Location: 
United States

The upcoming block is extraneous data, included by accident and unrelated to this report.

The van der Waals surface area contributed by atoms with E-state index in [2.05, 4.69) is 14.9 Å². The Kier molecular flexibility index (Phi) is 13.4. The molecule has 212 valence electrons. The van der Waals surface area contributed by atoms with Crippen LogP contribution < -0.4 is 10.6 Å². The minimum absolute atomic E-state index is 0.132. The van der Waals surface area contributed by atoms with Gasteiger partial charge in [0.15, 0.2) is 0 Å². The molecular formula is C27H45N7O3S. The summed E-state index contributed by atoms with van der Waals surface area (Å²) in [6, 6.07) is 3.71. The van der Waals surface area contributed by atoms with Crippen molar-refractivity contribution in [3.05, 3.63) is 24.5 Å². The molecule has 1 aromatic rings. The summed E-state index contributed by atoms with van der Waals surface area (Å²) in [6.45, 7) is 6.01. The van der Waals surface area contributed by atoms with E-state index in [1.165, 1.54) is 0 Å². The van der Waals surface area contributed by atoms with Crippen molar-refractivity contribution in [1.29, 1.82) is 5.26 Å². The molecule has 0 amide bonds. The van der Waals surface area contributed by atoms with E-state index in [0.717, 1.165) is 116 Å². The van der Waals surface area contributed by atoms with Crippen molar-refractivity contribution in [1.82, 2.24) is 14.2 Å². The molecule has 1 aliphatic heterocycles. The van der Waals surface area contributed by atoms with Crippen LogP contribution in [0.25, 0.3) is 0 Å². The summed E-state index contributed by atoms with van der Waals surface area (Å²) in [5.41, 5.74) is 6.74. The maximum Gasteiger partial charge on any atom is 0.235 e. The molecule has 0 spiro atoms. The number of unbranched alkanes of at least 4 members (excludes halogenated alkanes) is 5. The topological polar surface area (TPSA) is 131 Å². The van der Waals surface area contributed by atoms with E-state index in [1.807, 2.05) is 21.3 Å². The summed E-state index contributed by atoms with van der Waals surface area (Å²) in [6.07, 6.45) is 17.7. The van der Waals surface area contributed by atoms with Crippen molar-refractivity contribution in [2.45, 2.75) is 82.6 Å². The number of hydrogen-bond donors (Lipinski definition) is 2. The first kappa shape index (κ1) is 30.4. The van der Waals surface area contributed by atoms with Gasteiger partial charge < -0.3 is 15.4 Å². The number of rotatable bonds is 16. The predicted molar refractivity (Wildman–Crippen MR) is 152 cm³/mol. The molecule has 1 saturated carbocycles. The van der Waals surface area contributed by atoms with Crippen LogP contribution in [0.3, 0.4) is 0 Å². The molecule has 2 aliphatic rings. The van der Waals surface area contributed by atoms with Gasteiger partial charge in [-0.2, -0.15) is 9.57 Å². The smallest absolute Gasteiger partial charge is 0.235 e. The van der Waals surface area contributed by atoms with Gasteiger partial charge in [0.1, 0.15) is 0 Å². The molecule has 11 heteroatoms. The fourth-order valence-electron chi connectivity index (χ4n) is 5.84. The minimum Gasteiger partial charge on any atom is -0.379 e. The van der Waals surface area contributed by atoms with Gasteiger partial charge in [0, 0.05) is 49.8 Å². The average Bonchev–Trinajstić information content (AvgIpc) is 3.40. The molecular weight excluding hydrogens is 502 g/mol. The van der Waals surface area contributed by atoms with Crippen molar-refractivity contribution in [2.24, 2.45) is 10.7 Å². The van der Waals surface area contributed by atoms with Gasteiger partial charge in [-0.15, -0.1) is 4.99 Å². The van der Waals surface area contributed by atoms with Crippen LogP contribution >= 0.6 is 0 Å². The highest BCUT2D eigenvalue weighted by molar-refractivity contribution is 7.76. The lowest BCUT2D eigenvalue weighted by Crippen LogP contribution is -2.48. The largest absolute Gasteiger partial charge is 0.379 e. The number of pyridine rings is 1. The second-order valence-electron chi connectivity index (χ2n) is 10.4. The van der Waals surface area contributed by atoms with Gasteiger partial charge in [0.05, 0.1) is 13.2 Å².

Drug Sense Focus ALERT: #362 Medical Marijuana In Michigan - Yea or Nay?